Goursat's lemma

From Wikipedia, the free encyclopedia
Jump to: navigation, search
Not to be confused with Goursat's integral lemma from Complex analysis

Goursat's lemma, named after the French mathematician Édouard Goursat, is an algebraic theorem about subgroups of the direct product of two groups.

It can be stated more generally in a Goursat variety (and consequently it also holds in any Maltsev variety), from which one recovers a more general version of Zassenhaus' butterfly lemma. In this form, Goursat's theorem also implies the snake lemma.


Goursat's lemma for groups can be stated as follows.

Let G, G' be groups, and let H be a subgroup of G\times G' such that the two projections p_1: H\rightarrow G and p_2: H\rightarrow G' are surjective (i.e., H is a subdirect product of G and G'). Let N be the kernel of p_2 and N' the kernel of p_1. One can identify N as a normal subgroup of G, and N' as a normal subgroup of G'. Then the image of H in G/N\times G'/N' is the graph of an isomorphism G/N\approx G'/N'.

An immediate consequence of this is that the subdirect product of two groups can be described as a fiber product and vice versa.


Before proceeding with the proof, N and N' are shown to be normal in G \times \{e'\} and \{e\} \times G', respectively. It is in this sense that N and N' can be identified as normal in G and G', respectively.

Since p_2 is a homomorphism, its kernel N is normal in H. Moreover, given g \in G, there exists h=(g,g') \in H, since p_1 is surjective. Therefore, p_1(N) is normal in G, viz:


It follows that N is normal in G \times \{e'\} since

(g,e')N = (g,e')(p_1(N) \times \{e'\}) = gp_1(N) \times \{e'\} = p_1(N)g \times \{e'\} = (p_1(N) \times \{e'\})(g,e')=N(g,e').

The proof that N' is normal in \{e\} \times G' proceeds in a similar manner.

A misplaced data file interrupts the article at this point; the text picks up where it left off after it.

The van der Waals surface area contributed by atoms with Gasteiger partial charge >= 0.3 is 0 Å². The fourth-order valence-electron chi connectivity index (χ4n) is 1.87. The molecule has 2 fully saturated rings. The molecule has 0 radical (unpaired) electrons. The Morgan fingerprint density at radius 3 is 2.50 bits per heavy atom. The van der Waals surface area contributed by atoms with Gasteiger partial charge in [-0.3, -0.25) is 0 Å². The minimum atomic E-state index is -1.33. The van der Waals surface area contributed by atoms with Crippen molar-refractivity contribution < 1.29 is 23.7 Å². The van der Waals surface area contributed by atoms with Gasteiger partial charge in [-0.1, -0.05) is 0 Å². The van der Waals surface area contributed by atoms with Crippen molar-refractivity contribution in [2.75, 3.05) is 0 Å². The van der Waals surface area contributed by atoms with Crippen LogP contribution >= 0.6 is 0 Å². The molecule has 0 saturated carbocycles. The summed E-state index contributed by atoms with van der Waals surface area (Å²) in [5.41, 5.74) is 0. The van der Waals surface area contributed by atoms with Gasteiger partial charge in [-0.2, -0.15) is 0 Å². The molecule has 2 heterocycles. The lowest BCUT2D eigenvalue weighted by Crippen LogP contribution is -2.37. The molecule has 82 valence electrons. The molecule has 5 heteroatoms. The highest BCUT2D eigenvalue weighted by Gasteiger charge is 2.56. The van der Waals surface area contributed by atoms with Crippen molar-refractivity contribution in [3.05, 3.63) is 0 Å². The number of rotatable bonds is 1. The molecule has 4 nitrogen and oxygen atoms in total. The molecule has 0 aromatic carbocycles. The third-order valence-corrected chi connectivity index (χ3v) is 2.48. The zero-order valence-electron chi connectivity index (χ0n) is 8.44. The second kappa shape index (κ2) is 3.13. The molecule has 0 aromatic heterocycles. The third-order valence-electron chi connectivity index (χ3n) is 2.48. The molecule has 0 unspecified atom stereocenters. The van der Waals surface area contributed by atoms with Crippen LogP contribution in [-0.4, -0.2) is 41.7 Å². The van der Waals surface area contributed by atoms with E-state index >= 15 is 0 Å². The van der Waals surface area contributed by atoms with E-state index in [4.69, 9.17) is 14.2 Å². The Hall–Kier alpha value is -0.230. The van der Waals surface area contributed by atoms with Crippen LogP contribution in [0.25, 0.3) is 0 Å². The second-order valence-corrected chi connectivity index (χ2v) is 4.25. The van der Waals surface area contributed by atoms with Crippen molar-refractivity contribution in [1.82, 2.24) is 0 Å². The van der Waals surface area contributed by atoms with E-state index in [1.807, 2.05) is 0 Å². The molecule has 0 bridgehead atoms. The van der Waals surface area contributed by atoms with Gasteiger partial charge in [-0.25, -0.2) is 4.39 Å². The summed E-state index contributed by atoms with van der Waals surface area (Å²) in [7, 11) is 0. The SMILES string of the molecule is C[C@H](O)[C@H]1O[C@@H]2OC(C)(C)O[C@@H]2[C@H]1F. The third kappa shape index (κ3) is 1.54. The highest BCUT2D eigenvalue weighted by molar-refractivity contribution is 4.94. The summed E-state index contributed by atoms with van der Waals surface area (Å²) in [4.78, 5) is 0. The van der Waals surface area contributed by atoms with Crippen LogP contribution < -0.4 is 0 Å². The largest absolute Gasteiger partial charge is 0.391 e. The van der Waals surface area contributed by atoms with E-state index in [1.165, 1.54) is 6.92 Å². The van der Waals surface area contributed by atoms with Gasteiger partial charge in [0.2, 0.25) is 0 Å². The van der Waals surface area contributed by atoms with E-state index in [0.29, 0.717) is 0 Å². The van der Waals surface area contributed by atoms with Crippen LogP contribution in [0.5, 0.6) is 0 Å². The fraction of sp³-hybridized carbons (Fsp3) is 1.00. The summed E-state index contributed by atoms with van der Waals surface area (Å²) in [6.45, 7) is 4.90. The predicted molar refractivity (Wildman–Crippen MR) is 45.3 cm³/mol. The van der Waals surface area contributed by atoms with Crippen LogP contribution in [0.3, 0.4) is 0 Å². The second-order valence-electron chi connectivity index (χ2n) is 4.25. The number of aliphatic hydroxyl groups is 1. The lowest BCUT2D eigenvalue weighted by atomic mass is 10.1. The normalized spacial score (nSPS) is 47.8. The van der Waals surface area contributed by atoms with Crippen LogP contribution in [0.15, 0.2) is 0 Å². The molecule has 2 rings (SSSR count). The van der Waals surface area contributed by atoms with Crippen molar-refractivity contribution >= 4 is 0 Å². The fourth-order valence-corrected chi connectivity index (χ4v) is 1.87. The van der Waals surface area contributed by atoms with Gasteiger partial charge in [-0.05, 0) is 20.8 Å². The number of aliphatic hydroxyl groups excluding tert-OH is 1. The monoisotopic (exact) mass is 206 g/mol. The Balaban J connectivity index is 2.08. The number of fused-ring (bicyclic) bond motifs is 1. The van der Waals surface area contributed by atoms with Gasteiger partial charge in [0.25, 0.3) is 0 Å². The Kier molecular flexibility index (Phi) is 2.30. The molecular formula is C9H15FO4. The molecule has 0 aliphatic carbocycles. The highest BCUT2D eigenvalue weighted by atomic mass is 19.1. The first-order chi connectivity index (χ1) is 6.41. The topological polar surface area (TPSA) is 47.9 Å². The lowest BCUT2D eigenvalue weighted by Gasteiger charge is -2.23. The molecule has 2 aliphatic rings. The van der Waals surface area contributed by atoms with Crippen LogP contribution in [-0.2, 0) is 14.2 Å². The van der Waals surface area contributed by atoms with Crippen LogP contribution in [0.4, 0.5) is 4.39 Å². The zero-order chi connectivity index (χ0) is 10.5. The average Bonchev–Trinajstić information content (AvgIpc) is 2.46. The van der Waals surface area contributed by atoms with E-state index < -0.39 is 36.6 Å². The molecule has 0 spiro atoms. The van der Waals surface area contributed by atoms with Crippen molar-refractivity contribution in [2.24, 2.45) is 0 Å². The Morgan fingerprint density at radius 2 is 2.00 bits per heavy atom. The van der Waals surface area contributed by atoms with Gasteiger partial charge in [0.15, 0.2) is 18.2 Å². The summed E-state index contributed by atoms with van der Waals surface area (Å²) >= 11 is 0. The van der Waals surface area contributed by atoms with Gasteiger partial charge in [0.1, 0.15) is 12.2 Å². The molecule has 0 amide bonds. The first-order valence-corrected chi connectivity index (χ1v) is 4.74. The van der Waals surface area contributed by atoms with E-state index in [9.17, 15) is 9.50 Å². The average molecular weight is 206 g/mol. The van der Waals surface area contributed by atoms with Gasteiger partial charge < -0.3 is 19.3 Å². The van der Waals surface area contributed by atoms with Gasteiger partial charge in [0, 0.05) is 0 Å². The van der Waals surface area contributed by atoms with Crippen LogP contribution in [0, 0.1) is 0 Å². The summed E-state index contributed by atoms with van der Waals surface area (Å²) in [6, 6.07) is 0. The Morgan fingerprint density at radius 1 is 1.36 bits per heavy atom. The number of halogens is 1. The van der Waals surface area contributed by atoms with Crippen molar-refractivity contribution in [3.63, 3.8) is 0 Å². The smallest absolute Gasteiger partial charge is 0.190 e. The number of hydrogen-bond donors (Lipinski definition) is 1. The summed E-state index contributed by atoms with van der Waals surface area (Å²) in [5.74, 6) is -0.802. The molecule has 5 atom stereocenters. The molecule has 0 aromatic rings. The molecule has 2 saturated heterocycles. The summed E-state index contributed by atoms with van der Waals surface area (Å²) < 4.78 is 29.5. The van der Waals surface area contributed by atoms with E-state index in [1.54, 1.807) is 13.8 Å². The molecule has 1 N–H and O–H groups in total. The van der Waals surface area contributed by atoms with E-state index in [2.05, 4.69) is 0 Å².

Given the identification of G with G \times \{e'\}, we can write G/N and gN instead of (G \times \{e'\})/N and (g,e')N, g \in G. Similarly, we can write G'/N' and g'N', g' \in G'.

On to the proof. Consider the map H \rightarrow G/N \times G'/N' defined by (g,g') \mapsto (gN, g'N'). The image of H under this map is \{(gN,g'N') | (g,g') \in H \}. Since H \rightarrow G/N is surjective, this relation is the graph of a well-defined function G/N \rightarrow G'/N' provided g_1N=g_2N \Rightarrow g_1'N'=g_2'N' for every (g_1,g_1'),(g_2,g_2')\in H, essentially an application of the vertical line test.

Since g_1N=g_2N (more properly, (g_1,e')N=(g_2,e')N), we have (g_2^{-1}g_1,e') \in N \subset H. Thus (e,g_2'^{-1}g_1') = (g_2,g_2')^{-1}(g_1,g_1')(g_2^{-1}g_1,e')^{-1} \in H, whence (e,g_2'^{-1}g_1') \in N', that is, g_1'N'=g_2'N'.

Furthermore, for every (g_1,g_1'),(g_2,g_2')\in H we have (g_1g_2,g_1'g_2')\in H. It follows that this function is a group homomorphism.

By symmetry, \{(g'N',gN) | (g,g') \in H \} is the graph of a well-defined homomorphism G'/N' \rightarrow G/N. These two homomorphisms are clearly inverse to each other and thus are indeed isomorphisms.

Goursat varieties[edit]

As a consequence of Goursat's theorem, one can derive a very general version on the Jordan–HölderSchreier theorem in Goursat varieties.